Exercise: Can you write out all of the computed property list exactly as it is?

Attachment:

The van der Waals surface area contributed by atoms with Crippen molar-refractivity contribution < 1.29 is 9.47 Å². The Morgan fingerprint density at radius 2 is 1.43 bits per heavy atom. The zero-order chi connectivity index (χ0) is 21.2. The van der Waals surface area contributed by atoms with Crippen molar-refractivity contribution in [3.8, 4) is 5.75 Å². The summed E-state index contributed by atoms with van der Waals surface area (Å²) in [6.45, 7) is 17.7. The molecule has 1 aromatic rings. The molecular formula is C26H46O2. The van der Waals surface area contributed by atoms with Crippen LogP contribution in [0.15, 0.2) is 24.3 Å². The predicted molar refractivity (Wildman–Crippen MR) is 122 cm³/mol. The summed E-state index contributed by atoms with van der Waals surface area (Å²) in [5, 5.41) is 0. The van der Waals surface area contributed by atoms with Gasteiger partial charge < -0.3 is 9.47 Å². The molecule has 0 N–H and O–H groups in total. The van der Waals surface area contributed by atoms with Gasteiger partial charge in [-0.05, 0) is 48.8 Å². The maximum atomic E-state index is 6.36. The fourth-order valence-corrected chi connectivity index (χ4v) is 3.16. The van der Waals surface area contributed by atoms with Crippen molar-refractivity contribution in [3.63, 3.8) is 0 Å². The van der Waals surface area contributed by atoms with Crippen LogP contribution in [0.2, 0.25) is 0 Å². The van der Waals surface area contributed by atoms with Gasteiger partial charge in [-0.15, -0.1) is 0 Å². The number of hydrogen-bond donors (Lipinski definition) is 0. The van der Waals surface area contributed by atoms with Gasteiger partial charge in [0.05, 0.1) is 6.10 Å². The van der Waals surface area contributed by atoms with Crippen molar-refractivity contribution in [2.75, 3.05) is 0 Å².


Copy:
The van der Waals surface area contributed by atoms with Crippen molar-refractivity contribution < 1.29 is 9.47 Å². The Morgan fingerprint density at radius 2 is 1.43 bits per heavy atom. The zero-order chi connectivity index (χ0) is 21.2. The van der Waals surface area contributed by atoms with Crippen molar-refractivity contribution in [3.8, 4) is 5.75 Å². The summed E-state index contributed by atoms with van der Waals surface area (Å²) in [6.45, 7) is 17.7. The molecule has 1 aromatic rings. The molecular formula is C26H46O2. The van der Waals surface area contributed by atoms with Crippen LogP contribution in [0.15, 0.2) is 24.3 Å². The predicted molar refractivity (Wildman–Crippen MR) is 122 cm³/mol. The summed E-state index contributed by atoms with van der Waals surface area (Å²) in [5, 5.41) is 0. The van der Waals surface area contributed by atoms with Gasteiger partial charge < -0.3 is 9.47 Å². The molecule has 0 N–H and O–H groups in total. The van der Waals surface area contributed by atoms with Gasteiger partial charge in [-0.05, 0) is 48.8 Å². The maximum atomic E-state index is 6.36. The fourth-order valence-corrected chi connectivity index (χ4v) is 3.16. The van der Waals surface area contributed by atoms with Crippen molar-refractivity contribution in [3.63, 3.8) is 0 Å². The van der Waals surface area contributed by atoms with Crippen LogP contribution in [0.2, 0.25) is 0 Å². The van der Waals surface area contributed by atoms with Gasteiger partial charge in [-0.15, -0.1) is 0 Å². The number of hydrogen-bond donors (Lipinski definition) is 0. The van der Waals surface area contributed by atoms with Gasteiger partial charge in [0.05, 0.1) is 6.10 Å². The van der Waals surface area contributed by atoms with Crippen molar-refractivity contribution in [2.75, 3.05) is 0 Å².